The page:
A faint yellow bulb lights up a corner of Prathima’s kitchen. Sitting cross-legged near the stove, the mother of two roasts the last chapati she has rolled out. Today, her children will have to eat just half of their usual meal.
It isn’t a pleasant thought for a mother who along with her husband, had spent several months toiling in a plot of land, sowing seeds, spraying pesticides, and praying, that the rains showed mercy on her small Tamil Nadu village.
Last year was quite difficult for Prathima’s family, and now, they are up to their necks in debt. But what else can a farmer’s family do but strive through it all?
This is not just Prathima’s story. It is the story of hundreds of farmers like her, whose livelihoods depend solely on cash crops like cotton and rice.
These crops imbibe essential resources like water and nutrients but do not guarantee a high price in the market because the supply is, if not more, equal to the demand.
In fact, as of 2018, rice plantations made up 60% of the sown land of the delta districts of Tamil Nadu. Various studies show that those districts where rice cultivation is 40% of the sown land, are either suffering from acute groundwater depletion or nearing this status.
Tamil Nadu, a largely drought-prone state cannot afford to keep going in this manner. With the very evident climate change especially in terms of the distribution of rainfall over the state, farmers are struggling to keep their paddy water-filled.
And while many of them are trying to deal with the changing rain patterns and unpredictable markets, a small revolution against the rice crop is emerging within the women farmers in the state.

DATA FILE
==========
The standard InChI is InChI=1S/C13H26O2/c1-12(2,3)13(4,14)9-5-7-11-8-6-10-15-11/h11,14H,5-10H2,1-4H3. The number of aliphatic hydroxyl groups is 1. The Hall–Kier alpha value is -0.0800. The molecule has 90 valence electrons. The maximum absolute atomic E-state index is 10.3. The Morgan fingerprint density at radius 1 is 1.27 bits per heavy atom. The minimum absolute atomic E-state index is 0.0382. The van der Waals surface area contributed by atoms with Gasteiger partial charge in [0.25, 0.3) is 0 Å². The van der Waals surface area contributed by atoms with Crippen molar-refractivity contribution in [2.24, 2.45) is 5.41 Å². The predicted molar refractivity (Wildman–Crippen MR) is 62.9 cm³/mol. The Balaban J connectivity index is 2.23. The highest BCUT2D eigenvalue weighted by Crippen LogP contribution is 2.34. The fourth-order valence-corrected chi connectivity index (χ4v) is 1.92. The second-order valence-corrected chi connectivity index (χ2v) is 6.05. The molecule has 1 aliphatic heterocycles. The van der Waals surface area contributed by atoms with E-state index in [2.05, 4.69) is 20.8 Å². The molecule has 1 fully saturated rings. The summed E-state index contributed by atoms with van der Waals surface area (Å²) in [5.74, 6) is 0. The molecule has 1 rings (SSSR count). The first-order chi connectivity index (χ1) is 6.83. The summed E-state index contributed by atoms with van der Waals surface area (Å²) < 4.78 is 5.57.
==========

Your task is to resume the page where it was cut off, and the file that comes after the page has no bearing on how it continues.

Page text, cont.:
Sheelu Francis, a diploma holder in Gender Planning for Development from the University of London, is at the forefront of this revolution.
“The Green Revolution gave subsidies to farmers on seeds and fertilisers as well as an assured price on their crops. And many parts of India, including Tamil Nadu, saw rich and poor farmers converting their dry land into paddy fields. They dug deeper borewells to increase the water capacity of their farms and eventually this led to the water tables going down. The available water has also become salty,” Francis tells The Better India.
She also tells us that this is not where the issue ends. In fact, large scale cultivation of cash crops that have a monopoly over the farmland has also increased the use of fertilisers by nearly a hundred times.
As the fertility of land goes down, the use of chemicals has to be increased, and as this usage increases, the soil becomes more infertile. It is a vicious cycle.
“Where once, a person got about 30-33 bags of grains from one field, it is down to just 15-16 bags today. And if the processes that are followed today are continued, it won’t be long before the number comes down to 4-5 bags,” she adds.
If rice is draining the last drops of water from the soil of Tamil Nadu, it is millet that is feeding the farmer.
“We asked women farmers in the community what seeds they had. Then we learned about millet,” Francis told The Ecologist.
Millet is believed to have been domesticated in India since 1200 BCE and was once a staple crop species. It was only in recent times that the focus shifted to rice.
Francis says that millet is a great climate resilient solution that is uplifting women farmers through nutrition and family income.